Weather Alert  

"High Wind Watch" ...High wind watch in effect from late Sunday night through late Monday night... The National Weather Service in Upton has issued a high wind watch...which is in effect from late Sunday night through late Monday night. * Winds...northeast 30 to 40 mph with gusts up to 60 mph. * Timing...strongest winds will likely occur from mid morning Monday into Monday evening. * Impacts...downed trees and power lines are likely, with numerous power outages possible. Travel could be difficult, especially for high profile vehicles, and on elevated roads and bridges. Precautionary/preparedness actions... A high wind watch means there is the potential for a hazardous high wind event. Sustained winds of at least 40 mph, or gusts of 58 mph or higher, may occur. Continue to monitor the latest forecasts. , "Storm Watch" ...Storm watch remains in effect from late Sunday night through late Monday night... * winds and seas...east winds 25 to 35 kt with gusts up to 50 kt. Seas 6 to 9 feet...and as high as 9 to 12 feet east of Orient Point. Precautionary/preparedness actions... A storm watch is issued when the risk of storm force winds of 48 to 63 kt has significantly increased...but the specific timing and/or location is still uncertain. It is intended to provide additional lead time for mariners who may wish to consider altering their plans. -- Saturday Jan.21 17,02:24 PM

Bellone Announces Funding for Nitrogen Fertilizer Reduction Initiative

The funding ensures all Suffolk County licensed landscapers attend an educational course on the harmful environmental impacts of improper application of fertilizers.

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Hauppauge, NY - May 29, 2014 - County Executive Steve Bellone announced additional funding today to support Suffolk County’s nitrogen fertilizer reduction initiative.  The funding ensures all Suffolk County licensed landscapers attend an educational course on the harmful environmental impacts of improper application of fertilizers as well as funds for education and public outreach to residents on the harmful effects of misuse of fertilizers.  This is part of the Reclaim Our Waters initiative, a comprehensive plan proposed by County Executive Bellone to reduce excessive levels of nitrogen pollution caused by septics, cesspools, and fertilizers.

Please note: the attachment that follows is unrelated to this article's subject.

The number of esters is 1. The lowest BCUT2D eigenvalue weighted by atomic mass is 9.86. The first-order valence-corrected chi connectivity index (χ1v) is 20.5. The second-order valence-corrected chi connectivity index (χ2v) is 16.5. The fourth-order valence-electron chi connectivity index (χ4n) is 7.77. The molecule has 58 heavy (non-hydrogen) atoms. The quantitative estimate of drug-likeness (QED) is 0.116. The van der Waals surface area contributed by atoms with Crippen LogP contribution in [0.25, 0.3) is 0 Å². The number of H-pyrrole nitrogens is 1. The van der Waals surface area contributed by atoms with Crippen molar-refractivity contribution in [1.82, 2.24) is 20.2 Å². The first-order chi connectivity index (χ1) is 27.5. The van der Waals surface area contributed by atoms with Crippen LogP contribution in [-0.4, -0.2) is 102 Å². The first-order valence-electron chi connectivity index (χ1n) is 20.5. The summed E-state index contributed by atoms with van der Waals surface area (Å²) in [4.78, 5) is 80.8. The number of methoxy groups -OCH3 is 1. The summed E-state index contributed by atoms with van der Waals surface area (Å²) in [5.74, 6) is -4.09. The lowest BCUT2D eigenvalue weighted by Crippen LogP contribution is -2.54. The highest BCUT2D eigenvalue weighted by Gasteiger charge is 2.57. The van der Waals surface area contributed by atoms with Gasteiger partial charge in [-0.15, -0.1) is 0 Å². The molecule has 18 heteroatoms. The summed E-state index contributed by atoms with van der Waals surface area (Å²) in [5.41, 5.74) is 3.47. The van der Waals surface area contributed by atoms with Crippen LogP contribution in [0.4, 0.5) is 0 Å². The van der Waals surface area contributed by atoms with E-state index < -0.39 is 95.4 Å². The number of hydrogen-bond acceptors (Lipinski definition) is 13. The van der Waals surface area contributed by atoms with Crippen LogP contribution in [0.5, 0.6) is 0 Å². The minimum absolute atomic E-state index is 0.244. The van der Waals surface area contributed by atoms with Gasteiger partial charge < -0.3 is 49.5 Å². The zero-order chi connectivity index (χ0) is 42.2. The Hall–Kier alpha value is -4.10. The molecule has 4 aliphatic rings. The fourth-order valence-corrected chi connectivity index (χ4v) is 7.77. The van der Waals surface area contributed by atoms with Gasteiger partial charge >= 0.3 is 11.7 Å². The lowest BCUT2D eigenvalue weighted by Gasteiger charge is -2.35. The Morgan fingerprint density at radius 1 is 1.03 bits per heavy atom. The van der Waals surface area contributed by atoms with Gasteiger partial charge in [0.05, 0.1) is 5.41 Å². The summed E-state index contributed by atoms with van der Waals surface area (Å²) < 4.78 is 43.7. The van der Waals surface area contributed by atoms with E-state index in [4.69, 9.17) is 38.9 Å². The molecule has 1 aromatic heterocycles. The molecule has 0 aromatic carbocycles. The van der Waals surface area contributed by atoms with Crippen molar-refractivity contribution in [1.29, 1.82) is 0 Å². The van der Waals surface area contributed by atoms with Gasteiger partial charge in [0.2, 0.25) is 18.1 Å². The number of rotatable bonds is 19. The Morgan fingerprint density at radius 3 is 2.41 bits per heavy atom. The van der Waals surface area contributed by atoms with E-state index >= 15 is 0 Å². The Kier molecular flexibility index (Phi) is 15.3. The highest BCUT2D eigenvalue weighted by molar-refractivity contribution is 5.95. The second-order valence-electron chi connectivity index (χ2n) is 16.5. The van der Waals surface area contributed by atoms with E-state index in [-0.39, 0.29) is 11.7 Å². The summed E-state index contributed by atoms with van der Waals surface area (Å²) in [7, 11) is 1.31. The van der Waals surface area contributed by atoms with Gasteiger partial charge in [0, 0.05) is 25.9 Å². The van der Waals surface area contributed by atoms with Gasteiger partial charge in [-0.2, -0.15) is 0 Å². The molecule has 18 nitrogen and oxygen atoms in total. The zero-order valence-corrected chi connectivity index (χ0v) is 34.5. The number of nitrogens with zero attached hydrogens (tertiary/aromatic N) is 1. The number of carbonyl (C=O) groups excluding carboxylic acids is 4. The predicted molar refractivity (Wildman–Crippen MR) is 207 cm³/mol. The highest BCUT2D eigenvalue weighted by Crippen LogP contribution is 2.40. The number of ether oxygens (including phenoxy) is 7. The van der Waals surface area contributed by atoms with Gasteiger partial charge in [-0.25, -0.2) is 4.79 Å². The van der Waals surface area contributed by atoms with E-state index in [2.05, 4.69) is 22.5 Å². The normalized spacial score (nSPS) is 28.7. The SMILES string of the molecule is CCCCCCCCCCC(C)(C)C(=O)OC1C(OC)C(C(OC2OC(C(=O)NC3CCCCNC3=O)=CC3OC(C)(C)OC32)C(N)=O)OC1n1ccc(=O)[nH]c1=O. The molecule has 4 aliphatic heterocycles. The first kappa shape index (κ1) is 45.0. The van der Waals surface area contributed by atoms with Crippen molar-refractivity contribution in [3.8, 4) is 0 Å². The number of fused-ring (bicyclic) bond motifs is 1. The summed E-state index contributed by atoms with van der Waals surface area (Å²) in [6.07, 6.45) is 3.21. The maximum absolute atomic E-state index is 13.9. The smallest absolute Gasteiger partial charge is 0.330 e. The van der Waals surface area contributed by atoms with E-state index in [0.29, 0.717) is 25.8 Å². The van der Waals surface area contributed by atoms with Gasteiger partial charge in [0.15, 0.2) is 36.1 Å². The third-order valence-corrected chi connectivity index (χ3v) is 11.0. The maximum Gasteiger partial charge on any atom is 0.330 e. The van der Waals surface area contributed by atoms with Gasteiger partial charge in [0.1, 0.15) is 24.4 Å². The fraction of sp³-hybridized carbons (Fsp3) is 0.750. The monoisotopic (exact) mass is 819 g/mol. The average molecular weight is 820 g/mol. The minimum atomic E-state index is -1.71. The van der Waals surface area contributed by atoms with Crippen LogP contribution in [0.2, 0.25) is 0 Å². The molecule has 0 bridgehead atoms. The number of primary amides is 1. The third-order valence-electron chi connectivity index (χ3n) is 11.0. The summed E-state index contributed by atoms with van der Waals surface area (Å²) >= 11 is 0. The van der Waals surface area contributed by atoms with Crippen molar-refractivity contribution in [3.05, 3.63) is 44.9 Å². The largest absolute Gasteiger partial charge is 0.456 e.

“The only way to protect Suffolk County’s water quality is through a comprehensive approach,” said County Executive Steve Bellone.  “In Suffolk County, we rely on our groundwater, a sole source aquifer, to provide for all of our drinking water.  Anything we do on land impacts the quality of our groundwater.”
 
Suffolk officials noted that lawn care products, such as fertilizers, produce significant amounts of nitrogen-laden stormwater runoff which depletes oxygen in streams, lakes, and estuaries.  The depletion of oxygen in water bodies eventually leads to the destruction of wetlands and coastal vegetation, a primary defense against storms like Superstorm Sandy.  
 
“As a committed member of the horticultural community on Long Island, I am happy to hear that funding is being pursued to continue the educational component of the existing law,” said Carol Saporito of BISSETT Nurseries and board member of the Nursery and Landscape Association.  “As professionals, we would like to see this expanded to reach and teach the homeowner as well. Many Long Islanders apply their own fertilizer and too often the adage ‘more is better’ is followed.”
 
As part of the course, landscapers will learn about the prohibition dates on fertilizer application, the environmental consequences of nitrogen runoff, alternatives to turf grass such as native plantings, proper use and application techniques of fertilizer, and information on soils.  Courses are taught through the Cornell Cooperative Extension of Suffolk County.
 
In addition, the funding ensures all fertilizer retail locations to post educational signs and brochures for homeowners adjacent to their fertilizer displays.  The County is responsible for providing the informational material.
 
“Common household practices of lawn care, landscaping, and grounds maintenance, all of which may utilize nitrogen-based fertilizers, make it necessary to provide educational material to residents, businesses, and lawn care professionals,” added County Executive Bellone.  
 
For more information on steps residents can take to reduce their nitrogen footprint, visit here or here.